Predicting global temperature is challenging. This is not only because climate and weather are complex, but because carbon dioxide (CO2) concentrations continue to skyrocket, while global temperature has stabilized since around 2000.
Changes in Global Mean Temperature
The NASA Goddard Institute for Space Studies maintains extensive and updated charts on global temperature.
The chart for changes annual mean global temperature is compiled from weather stations from around the planet.
There is also hermispheric variation, with the northern hemisphere showing more increases than the southern hemisphere.
At the same time, observations of the annual change in mean temperature have stabilized since around 2000, as the five year moving averages show.
Atmospheric Carbon Dioxide Concentrations
The National Oceanic and Atmospheric Administration (NOAA) maintains measurements of atmospheric carbon dioxide taken in Hawaii at Mauna Loa. These show continual increase since the measurements were first initiated in the late 1950’s.
Here’s a chart showing recent monthly measurements, highlighting the consistent seasonal pattern and strong positive trend since 2010.
Here’s all the data. The black line in both charts represents the seasonally corrected trend.
A Forecasting Problem
This is a big problem for anyone interested in predicting the future trajectory of climate.
So, according to these measurements on Mauna Loa, carbon dioxide concentrations in the atmosphere have been increasing monotonically (with seasonal variation) since 1958, when measurements first began. Yet global temperatures have not increased on a clear trend since around 2000.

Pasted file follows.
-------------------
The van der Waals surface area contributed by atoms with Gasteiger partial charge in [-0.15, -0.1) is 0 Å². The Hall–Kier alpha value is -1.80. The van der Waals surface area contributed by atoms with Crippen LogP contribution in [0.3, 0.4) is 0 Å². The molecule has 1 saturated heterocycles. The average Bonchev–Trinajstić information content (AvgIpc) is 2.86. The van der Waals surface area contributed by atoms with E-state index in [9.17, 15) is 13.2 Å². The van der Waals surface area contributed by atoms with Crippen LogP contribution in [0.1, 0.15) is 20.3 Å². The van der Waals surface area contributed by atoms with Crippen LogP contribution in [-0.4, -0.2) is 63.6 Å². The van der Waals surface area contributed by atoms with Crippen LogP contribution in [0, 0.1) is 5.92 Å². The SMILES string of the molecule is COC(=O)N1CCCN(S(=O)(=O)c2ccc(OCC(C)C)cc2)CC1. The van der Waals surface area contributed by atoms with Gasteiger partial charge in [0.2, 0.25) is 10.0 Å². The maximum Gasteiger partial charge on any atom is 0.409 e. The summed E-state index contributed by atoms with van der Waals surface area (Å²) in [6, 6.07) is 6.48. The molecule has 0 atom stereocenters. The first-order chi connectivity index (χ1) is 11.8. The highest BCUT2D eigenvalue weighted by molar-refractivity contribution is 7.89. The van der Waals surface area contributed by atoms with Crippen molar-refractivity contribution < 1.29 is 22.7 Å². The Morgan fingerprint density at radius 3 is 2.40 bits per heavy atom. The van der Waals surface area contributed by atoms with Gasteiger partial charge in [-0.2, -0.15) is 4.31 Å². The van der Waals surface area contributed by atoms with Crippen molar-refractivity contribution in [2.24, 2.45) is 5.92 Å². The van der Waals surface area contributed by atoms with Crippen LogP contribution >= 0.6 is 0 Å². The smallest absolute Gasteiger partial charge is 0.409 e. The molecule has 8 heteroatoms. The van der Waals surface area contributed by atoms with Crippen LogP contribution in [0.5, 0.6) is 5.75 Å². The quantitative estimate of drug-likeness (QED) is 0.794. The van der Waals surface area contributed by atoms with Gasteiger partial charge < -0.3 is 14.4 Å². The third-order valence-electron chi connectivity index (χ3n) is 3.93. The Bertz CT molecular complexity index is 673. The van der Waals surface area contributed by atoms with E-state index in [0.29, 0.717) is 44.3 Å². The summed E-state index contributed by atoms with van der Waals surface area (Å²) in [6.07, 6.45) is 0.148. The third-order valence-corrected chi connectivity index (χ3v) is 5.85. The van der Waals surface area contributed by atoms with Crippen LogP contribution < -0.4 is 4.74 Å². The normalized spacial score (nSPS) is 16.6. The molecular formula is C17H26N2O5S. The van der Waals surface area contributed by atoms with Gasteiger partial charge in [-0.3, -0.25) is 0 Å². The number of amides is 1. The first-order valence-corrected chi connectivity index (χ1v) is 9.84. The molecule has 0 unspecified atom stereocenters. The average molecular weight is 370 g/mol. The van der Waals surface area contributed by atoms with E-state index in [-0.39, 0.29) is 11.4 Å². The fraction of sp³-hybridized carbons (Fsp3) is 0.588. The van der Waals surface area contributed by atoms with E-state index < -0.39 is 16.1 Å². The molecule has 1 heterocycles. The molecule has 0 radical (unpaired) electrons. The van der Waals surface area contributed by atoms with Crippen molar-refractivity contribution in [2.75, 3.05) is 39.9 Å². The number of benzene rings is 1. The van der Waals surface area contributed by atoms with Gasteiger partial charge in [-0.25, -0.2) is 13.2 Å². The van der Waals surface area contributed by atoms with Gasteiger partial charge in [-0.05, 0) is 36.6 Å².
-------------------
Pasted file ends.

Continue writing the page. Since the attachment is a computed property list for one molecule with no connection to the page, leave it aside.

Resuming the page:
I want to comment in detail sometime on the forecasting controversies that have swirled around these types of measurements and their interpretation, but here let me just suggest the outlines of the problem.
So, it’s clear that the relationship between atmospheric CO2 concentrations and global temperature is not linear, or that there are major intervening variables. Cloud cover may increase with higher temperatures, due to more evaporation. The oceans are still warming, so maybe they are absorbing the additional heat. Perhaps there are other complex feedback processes involved.
However, if my reading of the IPCC literature is correct, these suggestions are still anecdotal, since the big systems models seem quite unable to account for this trajectory of temperature – or at least, recent data appear as outliers.
So there you have it. As noted in earlier posts here, global population is forecast to increase by perhaps one billion by 2030. Global output, even given uncertain impacts of coming recessions, may grow to $150 trillion dollars by 2030. Emissions of greenhouse gases, including but not limited to CO2 also will increase – especially given the paralyzing impacts of the current “pause in global warming” on coordinated policy responses. Deforestation is certainly a problem in this context, although we have not here reviewed the prospects.
One thing to note, however, is that the first two charts presented above trace out changes in global mean temperature by year. The actual level of global mean temperature surged through the 1990’s and remains high. That mean that ice caps are melting, and various processes related to higher temperatures are currently underway.